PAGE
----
To laugh is to risk appearing the fool.
To weep is to risk appearing sentimental.
To reach out is to risk involvement.
To expose feelings is to risk exposing your true self.
To place your ideas and dreams before a crowd is to risk their loss.
To love is to risk not being loved in return.
To live is to risk dying.
To hope is to risk despair.
To try is to risk failure.
But risks must be taken because the greatest hazard in life is to risk nothing
The person who risks nothing, does nothing … has nothing … is nothing.
— William Arthur Ward (1921-1994)
IN AN EARLIER LIFE, I WAS A guide for an adventure education company. Our clients were international high school students from ex-pat schools, mostly based in Asia. They were the sons and daughters of diplomats, heads of state, leaders of industry … and were, for the most part, lovely kids. They had come to New Zealand for an adventure as part of their curriculum, and for the 10 or so days they were with us, it was our job to make sure they had an unforgettable experience!
We fly-fished in central Otago, kayaked in Golden Bay, mountain biked in Queenstown, hunted and camped in the Central Plateau, surfed in Whangamatā. We lit fires, slept in bivvies, cooked wild venison, and hiked … everywhere! They took risks, and went home with a bunch of new skills and a new appreciation of what they’re capable of.
To say they were out of their comfort zones would be an understatement, but they loved it. And during our final debriefs, many of them shared (often with tears in their eyes) that it had been the best experience of their lives.
Over the years, we worked with a number of the same schools and got to know the teachers who travelled with these kids. I remember one in particular, an American named Miles – a mad-keen fly fisherman and a staunch advocate of the programmes we ran. He was always drumming up senior students from his school in Hong Kong, encouraging them to choose New Zealand (and more specifically, us) for their interim semester overseas trip. He was a real believer in using the outdoors to challenge and stretch people and had seen many students overcome their fears, becoming confident and capable – ready for whatever the future held.
During his last trip with us, he recounted a heated conversation he’d had with the school leadership before coming to New Zealand. They had looked through our risk management documents – which were the same as every other year – and decided that managing risk wasn’t good enough anymore. Instead, they wanted to see all risks eliminated. Miles argued (rightly so) that risk in the outdoors couldn’t be completely eliminated – that it can be managed and therefore minimised, but was impossible to eradicate.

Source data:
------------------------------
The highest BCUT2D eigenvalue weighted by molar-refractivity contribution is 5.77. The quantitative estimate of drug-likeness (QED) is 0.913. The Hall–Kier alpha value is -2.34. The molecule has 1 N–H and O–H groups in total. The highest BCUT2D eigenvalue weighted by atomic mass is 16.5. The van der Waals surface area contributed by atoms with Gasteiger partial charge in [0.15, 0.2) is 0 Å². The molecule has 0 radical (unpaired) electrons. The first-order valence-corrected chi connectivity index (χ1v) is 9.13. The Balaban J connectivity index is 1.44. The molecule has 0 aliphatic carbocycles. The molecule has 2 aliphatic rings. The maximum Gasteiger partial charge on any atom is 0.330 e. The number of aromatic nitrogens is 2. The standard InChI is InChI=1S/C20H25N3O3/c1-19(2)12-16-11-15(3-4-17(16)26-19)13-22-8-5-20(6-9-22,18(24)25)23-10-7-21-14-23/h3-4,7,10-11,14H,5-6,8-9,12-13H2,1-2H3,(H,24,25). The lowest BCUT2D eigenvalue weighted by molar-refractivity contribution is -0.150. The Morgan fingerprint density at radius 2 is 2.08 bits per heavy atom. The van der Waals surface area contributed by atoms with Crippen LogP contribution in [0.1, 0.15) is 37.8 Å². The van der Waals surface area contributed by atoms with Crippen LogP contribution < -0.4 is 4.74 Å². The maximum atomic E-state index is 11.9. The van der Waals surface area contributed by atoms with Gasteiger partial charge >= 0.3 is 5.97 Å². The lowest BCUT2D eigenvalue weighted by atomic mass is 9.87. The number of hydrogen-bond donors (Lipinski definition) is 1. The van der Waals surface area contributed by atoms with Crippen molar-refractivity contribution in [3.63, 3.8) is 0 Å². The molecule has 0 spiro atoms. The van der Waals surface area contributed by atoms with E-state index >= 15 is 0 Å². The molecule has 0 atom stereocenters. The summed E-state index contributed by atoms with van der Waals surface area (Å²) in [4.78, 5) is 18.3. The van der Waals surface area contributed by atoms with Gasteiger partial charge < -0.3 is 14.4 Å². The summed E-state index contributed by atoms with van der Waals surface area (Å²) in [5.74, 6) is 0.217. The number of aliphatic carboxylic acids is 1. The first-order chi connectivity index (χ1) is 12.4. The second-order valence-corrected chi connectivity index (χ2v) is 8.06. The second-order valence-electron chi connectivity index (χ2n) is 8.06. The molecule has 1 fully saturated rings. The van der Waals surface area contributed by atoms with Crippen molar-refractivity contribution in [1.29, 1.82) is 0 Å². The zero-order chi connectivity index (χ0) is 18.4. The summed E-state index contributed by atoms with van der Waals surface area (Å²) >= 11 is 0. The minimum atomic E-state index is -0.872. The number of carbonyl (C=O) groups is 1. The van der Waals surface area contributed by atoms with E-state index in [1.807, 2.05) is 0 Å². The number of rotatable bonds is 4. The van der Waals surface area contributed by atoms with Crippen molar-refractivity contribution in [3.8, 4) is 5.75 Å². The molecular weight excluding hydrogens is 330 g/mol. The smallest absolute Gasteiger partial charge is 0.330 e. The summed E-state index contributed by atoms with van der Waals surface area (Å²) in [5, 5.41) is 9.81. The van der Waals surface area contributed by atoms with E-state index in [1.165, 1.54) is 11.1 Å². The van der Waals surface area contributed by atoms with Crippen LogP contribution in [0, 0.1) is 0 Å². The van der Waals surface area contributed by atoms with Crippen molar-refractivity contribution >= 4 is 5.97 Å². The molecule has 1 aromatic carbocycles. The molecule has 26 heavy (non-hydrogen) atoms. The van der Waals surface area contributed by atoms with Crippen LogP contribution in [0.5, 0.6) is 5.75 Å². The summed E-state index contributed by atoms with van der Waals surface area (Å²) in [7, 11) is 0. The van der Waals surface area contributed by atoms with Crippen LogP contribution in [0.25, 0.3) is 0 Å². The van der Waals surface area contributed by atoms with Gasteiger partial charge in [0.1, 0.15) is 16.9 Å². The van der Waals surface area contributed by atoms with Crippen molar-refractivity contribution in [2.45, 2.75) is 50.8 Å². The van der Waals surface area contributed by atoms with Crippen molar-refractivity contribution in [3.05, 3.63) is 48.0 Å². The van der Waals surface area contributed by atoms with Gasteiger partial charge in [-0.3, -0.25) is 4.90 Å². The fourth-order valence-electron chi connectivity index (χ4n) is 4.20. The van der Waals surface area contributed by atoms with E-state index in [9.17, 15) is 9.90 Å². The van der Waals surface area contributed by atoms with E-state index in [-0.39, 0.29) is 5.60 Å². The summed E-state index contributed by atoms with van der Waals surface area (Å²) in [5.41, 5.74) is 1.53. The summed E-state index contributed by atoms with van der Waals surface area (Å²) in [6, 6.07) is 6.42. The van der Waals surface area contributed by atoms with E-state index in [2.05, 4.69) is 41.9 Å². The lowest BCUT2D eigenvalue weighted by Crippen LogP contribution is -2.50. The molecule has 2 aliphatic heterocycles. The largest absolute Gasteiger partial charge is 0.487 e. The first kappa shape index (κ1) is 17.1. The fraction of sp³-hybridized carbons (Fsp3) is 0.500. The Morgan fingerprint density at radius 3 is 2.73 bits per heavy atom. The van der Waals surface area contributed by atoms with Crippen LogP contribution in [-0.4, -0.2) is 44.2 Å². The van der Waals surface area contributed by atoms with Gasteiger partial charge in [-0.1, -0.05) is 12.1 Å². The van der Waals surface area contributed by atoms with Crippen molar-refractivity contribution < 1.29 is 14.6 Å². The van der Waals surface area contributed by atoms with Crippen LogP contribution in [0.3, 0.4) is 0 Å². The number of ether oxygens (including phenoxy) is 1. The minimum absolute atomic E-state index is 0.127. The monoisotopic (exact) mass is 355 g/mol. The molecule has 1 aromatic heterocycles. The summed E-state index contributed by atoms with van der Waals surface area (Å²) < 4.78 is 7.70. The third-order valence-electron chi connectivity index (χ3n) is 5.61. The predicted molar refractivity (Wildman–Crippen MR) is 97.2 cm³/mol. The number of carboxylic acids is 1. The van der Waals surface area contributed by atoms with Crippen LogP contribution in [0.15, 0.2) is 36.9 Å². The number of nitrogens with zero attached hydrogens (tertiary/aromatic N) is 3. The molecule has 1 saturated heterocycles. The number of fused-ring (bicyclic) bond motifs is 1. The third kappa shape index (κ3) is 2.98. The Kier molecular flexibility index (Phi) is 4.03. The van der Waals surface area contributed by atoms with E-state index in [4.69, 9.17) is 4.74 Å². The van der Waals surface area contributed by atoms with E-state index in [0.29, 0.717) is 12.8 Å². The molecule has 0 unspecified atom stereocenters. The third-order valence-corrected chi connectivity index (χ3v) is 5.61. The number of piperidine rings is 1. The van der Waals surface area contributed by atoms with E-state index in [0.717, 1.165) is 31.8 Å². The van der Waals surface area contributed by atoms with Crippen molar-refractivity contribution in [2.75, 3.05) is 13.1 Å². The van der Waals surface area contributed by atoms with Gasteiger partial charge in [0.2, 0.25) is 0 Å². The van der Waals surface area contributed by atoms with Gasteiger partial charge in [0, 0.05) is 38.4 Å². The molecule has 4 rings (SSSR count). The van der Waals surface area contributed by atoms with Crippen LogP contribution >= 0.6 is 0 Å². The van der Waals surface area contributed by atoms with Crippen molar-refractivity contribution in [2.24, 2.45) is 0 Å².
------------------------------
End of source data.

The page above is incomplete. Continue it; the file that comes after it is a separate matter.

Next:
They begrudgingly accepted his argument, but the writing was on the wall. Unfortunately, that was the final trip his school did with us – the powers-that-be were too fearful to allow their children to participate in an outdoor adventure because of what might happen. For them, the New Zealand Into the Wild trip was too risky.
Unfortunately, this obsession with safety isn’t unique to schools in Hong Kong. Many western countries have an over-cautious approach – and New Zealand is no exception. We see this in nearly every aspect of life – from government law to the school playground – and even to how we parent our kids. And while the intention is good (i.e. keeping people safe from injury or death), there are some important unintended outcomes we should be aware of.
But before we talk more about that, I need to get something off my chest: my local transfer station is the perfect example of safety-gone-mad. Up until a couple of years ago, I was able to reverse my trailer full of rubbish (all compostable, of course) right to the edge of the pit. A nice little curb stopped my wheels from going over, and then it was simply a matter of dropping the tailgate and pushing the whole lot in. Easy! Today however, in our post-dangerous world, there’s now a four-foot safety barrier alongside the pit, and the curb has been moved about three metres in from the edge! You have to carry each piece of rubbish to the pit and throw it through the gap in the barrier.
I asked one of the workers (he’d been there 20 years) how many vehicles and people had fallen in during that time. He said, no vehicles and only one person … and she was blind. True story!